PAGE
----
Acorn Ideas

Issue No. 32, February 2015

Local Content in Mining: Increasing Expectations and Potential Solutions

Local content1 in the extractives industry involves trade-offs that are increasingly important for host governments, communities, and companies to acknowledge and address. In particular, local content:

  • Has the potential to promote substantial local economic development while also testing the boundaries of “resource nationalism” and protectionism.2
  • Is often managed within companies by global procurement or supply chain departments while its benefits are most frequently championed by community relations practitioners and others pursuing social license on the ground.
  • Has staying power and scale only to the extent that the “right” incentives exist for collaboration within and between the public and private sectors.
  • May offer the most direct channel to achieving both legal and social license (e.g. demonstration of benefits that ultimately reduce community-level risk), but also runs the risk of creating dependence on the company or capital project.

Within the extractives industry, local content has been more heavily regulated in the oil/gas sector than in mining (where it has always been a significant social license issue, particular in the area of local employment). However, this situation is changing as a) host governments recognize the economic impact that mining projects have on the national and local economies; and b) mining is deploying increasingly sophisticated technical solutions that may reduce the scale of workforce requirements as well as up the ante for higher skilled workers (who are harder to find locally).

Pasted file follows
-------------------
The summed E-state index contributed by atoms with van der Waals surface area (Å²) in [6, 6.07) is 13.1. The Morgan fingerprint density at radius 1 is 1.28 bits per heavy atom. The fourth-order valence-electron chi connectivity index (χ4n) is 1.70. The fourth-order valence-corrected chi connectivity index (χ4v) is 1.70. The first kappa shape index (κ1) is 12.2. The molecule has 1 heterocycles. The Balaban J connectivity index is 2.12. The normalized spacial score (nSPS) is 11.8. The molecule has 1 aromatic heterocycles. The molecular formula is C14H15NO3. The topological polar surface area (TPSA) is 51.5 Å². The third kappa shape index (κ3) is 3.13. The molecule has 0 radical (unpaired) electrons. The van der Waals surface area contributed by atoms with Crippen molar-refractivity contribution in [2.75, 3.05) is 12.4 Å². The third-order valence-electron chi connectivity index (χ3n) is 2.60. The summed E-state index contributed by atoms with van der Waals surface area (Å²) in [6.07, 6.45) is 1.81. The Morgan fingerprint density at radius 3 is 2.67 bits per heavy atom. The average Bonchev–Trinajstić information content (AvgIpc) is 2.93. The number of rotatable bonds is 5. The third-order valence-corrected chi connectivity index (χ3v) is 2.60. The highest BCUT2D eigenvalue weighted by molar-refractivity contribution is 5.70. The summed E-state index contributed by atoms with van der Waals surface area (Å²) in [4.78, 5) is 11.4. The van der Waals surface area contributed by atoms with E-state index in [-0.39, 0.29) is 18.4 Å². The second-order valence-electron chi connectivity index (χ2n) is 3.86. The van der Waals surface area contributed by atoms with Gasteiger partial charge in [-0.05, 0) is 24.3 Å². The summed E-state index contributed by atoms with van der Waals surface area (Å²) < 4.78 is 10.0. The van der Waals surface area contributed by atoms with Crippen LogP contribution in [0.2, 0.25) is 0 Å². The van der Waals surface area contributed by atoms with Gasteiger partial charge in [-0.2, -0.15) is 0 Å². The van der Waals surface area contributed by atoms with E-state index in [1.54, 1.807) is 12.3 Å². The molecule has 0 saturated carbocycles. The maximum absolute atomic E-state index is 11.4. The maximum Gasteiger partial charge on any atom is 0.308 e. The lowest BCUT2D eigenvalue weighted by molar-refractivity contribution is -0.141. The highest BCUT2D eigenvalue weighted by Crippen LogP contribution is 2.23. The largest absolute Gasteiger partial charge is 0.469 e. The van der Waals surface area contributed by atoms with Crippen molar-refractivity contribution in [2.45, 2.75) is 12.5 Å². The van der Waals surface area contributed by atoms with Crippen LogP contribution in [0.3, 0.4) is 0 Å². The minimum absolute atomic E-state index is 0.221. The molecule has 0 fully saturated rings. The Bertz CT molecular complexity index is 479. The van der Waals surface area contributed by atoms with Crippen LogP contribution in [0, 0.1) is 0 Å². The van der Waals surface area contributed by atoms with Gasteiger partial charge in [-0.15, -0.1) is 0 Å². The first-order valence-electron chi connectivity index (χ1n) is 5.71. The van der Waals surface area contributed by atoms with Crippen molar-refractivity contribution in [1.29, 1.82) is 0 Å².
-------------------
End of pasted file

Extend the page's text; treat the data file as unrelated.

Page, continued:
Given these trends as well as increasing social license and government expectations on demonstrating local benefits and providing shared value (particularly in periods of low commodity prices and corresponding reductions in public sector “take” from taxes and royalties), there are a number of available best practices to consider in developing an effective local content strategy:

  • Systematic approaches that start early and are refreshed in anticipation of lifecycle transitions: From exploration to feasibility, through to construction, operations, and mine closure, timely local content planning is essential for reducing social risk. Some extractive companies now require local content plans at every stage of capital project approval as well as at critical milestones throughout the overall life cycle.
  • Consideration of tendering and contracting tactics to increase access for local suppliers: A broad range of tactics, such as unbundling of large scale engineering packages, contract reservations, and modifications in procurement policy in favor of local suppliers can be carefully (e.g. importance of maintaining integrity of process and transparency) deployed to increase local content contributions.3
  • Integration of complementary approaches across social investment, local workforce, and local supplier development: Training, small and medium-size enterprise (SME) development, livelihoods support, and procurement can all be joined together into an integrated local content strategy that optimizes company efficiency and maximizes external benefits. In addition, the same approaches (local capability mapping, performance criteria establishment, and third party assessments) that are used for enhancing local procurement and/or establishing realistic local content expectations within the value chain can also be used to stimulate training and SME development outside the company’s value chain.
  • Proactive engagement and contractual requirements with large scale EPCs and other contractors: While competitive bidding circumstances sometimes present challenges to early collaboration, there is typically ample opportunity to signal the importance of local content within the tender documents and to set expectations regarding service provider/customer coordination on the topic once the project is underway.